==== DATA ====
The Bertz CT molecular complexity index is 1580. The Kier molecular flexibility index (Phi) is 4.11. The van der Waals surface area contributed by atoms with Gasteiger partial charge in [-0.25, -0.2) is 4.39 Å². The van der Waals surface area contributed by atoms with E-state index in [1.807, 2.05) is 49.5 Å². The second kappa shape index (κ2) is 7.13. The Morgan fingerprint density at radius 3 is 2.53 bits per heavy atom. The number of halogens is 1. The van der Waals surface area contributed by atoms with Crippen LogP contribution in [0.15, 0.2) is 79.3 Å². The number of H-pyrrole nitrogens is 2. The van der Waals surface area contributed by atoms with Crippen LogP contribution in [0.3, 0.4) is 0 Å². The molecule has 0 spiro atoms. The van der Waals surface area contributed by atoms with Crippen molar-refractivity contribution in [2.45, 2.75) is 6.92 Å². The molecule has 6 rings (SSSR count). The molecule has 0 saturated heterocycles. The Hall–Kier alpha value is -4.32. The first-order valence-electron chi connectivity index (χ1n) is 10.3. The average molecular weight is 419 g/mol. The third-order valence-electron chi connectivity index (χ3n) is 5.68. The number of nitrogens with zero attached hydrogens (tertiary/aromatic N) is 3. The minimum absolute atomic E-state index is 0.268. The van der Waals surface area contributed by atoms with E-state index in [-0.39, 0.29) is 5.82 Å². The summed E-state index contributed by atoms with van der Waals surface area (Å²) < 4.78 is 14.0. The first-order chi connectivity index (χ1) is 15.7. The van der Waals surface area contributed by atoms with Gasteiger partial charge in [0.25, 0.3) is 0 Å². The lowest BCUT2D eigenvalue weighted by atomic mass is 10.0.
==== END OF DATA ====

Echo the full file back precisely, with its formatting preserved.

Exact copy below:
The Bertz CT molecular complexity index is 1580. The Kier molecular flexibility index (Phi) is 4.11. The van der Waals surface area contributed by atoms with Gasteiger partial charge in [-0.25, -0.2) is 4.39 Å². The van der Waals surface area contributed by atoms with E-state index in [1.807, 2.05) is 49.5 Å². The second kappa shape index (κ2) is 7.13. The Morgan fingerprint density at radius 3 is 2.53 bits per heavy atom. The number of halogens is 1. The van der Waals surface area contributed by atoms with Crippen LogP contribution in [0.15, 0.2) is 79.3 Å². The number of H-pyrrole nitrogens is 2. The van der Waals surface area contributed by atoms with Crippen LogP contribution in [0.3, 0.4) is 0 Å². The molecule has 0 spiro atoms. The van der Waals surface area contributed by atoms with Crippen molar-refractivity contribution in [2.45, 2.75) is 6.92 Å². The molecule has 6 rings (SSSR count). The molecule has 0 saturated heterocycles. The Hall–Kier alpha value is -4.32. The first-order valence-electron chi connectivity index (χ1n) is 10.3. The average molecular weight is 419 g/mol. The third-order valence-electron chi connectivity index (χ3n) is 5.68. The number of nitrogens with zero attached hydrogens (tertiary/aromatic N) is 3. The minimum absolute atomic E-state index is 0.268. The van der Waals surface area contributed by atoms with E-state index in [-0.39, 0.29) is 5.82 Å². The summed E-state index contributed by atoms with van der Waals surface area (Å²) < 4.78 is 14.0. The first-order chi connectivity index (χ1) is 15.7. The van der Waals surface area contributed by atoms with Gasteiger partial charge in [0.25, 0.3) is 0 Å². The lowest BCUT2D eigenvalue weighted by atomic mass is 10.0.